…and clicks “OK” to start the restore!
Errors! Errors galore…
My friend encounters errors:
Exclusive access could not be obtained because the database is in use.
This confuses my friend as this is a disused copy of the database, the only person who should be on it is himself.
Does my friend go and maybe check out EXEC sp_Who2; to see who else could be on this database? No, remember that my friend knows just enough to be dangerous. My friend goes back to “Tasks”, “Restores”, “Databases”, goes to the Options Page and checks the box labelled “Close existing connections to destination database”….
With that, my friend clicks the “OK” to restore the database and continues on his merry way…the dumb fool that he is.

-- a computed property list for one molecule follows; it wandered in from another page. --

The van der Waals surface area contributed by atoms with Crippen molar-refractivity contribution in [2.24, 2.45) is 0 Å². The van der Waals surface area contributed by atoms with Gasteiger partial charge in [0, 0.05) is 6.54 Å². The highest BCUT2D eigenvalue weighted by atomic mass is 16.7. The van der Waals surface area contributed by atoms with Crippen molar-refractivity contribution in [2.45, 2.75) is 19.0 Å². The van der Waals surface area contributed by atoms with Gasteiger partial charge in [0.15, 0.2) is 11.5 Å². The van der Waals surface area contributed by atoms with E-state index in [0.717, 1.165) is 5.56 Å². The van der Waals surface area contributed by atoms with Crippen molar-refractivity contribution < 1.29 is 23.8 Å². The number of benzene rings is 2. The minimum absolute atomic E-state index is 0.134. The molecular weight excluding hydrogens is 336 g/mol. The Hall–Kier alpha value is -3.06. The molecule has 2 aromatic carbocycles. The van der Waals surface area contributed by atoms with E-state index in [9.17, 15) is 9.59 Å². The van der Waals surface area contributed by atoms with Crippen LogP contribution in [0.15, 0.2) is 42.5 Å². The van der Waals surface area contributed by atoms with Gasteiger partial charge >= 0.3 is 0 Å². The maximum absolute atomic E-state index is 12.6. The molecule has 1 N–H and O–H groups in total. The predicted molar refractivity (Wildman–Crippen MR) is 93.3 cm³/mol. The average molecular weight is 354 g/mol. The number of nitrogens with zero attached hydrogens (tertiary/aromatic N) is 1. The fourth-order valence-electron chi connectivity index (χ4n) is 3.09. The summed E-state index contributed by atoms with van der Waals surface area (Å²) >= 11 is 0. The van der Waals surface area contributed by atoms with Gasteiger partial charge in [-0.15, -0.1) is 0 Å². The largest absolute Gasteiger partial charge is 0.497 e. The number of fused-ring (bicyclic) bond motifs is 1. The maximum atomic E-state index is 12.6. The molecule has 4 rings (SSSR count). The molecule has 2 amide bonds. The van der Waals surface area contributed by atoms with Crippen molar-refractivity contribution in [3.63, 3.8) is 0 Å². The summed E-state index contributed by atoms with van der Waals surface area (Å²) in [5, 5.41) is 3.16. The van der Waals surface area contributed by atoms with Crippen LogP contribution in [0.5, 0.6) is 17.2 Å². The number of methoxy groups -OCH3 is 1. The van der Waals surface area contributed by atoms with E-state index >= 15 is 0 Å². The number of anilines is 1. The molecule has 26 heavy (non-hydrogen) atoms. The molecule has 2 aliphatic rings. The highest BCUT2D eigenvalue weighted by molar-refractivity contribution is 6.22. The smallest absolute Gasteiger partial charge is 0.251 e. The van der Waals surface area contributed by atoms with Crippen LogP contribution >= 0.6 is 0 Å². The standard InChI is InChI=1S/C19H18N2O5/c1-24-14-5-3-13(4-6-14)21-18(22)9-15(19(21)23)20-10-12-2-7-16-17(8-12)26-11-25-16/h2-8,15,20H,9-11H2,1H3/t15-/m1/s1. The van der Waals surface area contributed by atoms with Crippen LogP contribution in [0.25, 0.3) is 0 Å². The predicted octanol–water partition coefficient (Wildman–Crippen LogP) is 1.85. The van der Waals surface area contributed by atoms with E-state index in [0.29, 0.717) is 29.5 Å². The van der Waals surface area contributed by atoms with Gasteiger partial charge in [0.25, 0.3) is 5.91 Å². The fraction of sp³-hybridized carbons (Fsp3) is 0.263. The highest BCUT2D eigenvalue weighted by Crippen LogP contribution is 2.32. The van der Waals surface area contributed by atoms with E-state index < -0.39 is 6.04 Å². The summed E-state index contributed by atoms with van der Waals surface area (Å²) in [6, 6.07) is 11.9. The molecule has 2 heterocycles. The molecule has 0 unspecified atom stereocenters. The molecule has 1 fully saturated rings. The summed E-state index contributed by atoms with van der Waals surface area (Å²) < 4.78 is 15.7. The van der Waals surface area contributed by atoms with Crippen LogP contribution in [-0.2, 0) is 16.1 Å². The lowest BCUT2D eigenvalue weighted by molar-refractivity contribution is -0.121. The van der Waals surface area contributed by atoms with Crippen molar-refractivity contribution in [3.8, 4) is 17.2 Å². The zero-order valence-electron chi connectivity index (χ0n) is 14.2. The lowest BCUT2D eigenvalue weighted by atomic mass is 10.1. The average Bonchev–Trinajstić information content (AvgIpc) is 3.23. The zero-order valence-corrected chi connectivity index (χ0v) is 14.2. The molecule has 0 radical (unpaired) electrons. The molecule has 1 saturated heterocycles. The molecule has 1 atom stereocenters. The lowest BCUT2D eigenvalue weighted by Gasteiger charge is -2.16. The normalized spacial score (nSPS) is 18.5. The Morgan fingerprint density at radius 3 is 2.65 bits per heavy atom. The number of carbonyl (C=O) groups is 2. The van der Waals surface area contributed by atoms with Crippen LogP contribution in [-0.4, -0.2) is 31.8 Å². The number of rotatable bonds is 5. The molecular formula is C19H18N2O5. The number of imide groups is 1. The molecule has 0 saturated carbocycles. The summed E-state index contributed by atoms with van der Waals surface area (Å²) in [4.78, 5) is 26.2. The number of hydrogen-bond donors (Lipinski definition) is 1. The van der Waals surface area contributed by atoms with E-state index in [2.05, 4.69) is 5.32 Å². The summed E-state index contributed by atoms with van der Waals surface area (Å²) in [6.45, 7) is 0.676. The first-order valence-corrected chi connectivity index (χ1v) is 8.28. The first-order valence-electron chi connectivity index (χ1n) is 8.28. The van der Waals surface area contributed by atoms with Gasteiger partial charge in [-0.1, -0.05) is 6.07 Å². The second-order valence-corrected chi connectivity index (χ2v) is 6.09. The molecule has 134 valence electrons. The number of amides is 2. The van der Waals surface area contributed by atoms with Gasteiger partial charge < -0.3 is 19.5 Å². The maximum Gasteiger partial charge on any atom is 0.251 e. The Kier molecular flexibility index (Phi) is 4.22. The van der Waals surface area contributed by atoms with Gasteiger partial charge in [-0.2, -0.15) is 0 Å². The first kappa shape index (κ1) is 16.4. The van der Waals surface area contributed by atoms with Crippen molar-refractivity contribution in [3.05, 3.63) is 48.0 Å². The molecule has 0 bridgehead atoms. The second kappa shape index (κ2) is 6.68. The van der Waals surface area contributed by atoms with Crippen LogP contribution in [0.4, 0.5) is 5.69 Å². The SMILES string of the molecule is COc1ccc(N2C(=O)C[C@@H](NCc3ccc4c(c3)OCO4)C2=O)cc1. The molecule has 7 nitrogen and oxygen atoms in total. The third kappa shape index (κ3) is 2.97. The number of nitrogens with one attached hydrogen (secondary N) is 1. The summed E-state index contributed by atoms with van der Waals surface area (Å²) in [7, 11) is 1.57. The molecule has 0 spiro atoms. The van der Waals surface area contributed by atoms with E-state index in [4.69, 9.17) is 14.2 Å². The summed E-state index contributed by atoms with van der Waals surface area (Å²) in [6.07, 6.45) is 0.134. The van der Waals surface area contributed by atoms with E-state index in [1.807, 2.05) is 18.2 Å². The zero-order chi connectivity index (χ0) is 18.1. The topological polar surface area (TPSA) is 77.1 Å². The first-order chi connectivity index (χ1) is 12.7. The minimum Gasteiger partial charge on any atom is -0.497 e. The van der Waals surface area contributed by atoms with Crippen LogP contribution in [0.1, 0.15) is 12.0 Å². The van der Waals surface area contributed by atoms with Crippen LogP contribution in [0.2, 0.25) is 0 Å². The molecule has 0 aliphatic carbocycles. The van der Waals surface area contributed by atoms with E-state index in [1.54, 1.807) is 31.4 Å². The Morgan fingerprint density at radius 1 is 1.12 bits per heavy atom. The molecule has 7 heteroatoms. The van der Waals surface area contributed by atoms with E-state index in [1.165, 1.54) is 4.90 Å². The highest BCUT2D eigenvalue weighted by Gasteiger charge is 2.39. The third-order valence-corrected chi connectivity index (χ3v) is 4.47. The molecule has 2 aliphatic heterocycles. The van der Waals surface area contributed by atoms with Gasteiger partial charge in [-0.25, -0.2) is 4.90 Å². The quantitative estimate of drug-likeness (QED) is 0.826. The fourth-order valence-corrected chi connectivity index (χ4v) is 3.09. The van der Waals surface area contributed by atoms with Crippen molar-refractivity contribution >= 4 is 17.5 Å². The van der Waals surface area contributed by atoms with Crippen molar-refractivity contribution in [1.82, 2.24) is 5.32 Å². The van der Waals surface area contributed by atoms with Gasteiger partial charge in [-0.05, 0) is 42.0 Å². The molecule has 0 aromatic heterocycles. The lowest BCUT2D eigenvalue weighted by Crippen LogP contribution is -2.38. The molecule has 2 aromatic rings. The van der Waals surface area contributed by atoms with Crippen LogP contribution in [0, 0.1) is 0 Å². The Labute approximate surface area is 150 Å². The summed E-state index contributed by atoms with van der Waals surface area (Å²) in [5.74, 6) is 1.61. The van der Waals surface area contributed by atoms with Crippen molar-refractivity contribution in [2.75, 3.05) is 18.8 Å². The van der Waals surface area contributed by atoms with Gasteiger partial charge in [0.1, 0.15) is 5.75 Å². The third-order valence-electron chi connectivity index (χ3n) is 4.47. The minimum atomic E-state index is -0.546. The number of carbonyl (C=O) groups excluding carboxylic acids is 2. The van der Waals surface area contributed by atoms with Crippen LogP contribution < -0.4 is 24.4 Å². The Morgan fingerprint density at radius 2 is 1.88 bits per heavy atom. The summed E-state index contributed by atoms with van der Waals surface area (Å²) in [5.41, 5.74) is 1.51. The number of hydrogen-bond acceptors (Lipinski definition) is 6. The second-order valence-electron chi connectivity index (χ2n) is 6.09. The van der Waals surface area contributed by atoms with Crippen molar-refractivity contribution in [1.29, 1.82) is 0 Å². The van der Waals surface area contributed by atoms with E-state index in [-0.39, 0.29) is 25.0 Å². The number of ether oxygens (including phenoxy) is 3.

SQL Server 2012 GUIs…
…have this little “optimization” technique where it looks at the name on the database backup file and matches up with the database name.
Now what this actually meant was the moment that my friend clicked the “Device” button, all his work was gone and his destination database reverted to the Live Database!
The first time my friend clicked “OK” to restore wasn’t a problem since there were connections and the Live database wasn’t affected.
But then my friend goes back and clicks “Close existing connections to destination database”…just enough knowledge to be dangerous…
So in summary, what my friend had done was kick every single connection off of Live and then effectively wiped 2 weeks worth of data.
Thank goodness for tail-log backups!
GUIs are good for….
They give you the option to script out the configurations you have chosen. If my friend had chosen to script out the restore, rather then clicking “OK” to run it, maybe he would have caught this mistake when reviewing it – rather than overwriting the Live database with 2 week old data and spending a weekend in the office with 3 colleagues fixing it.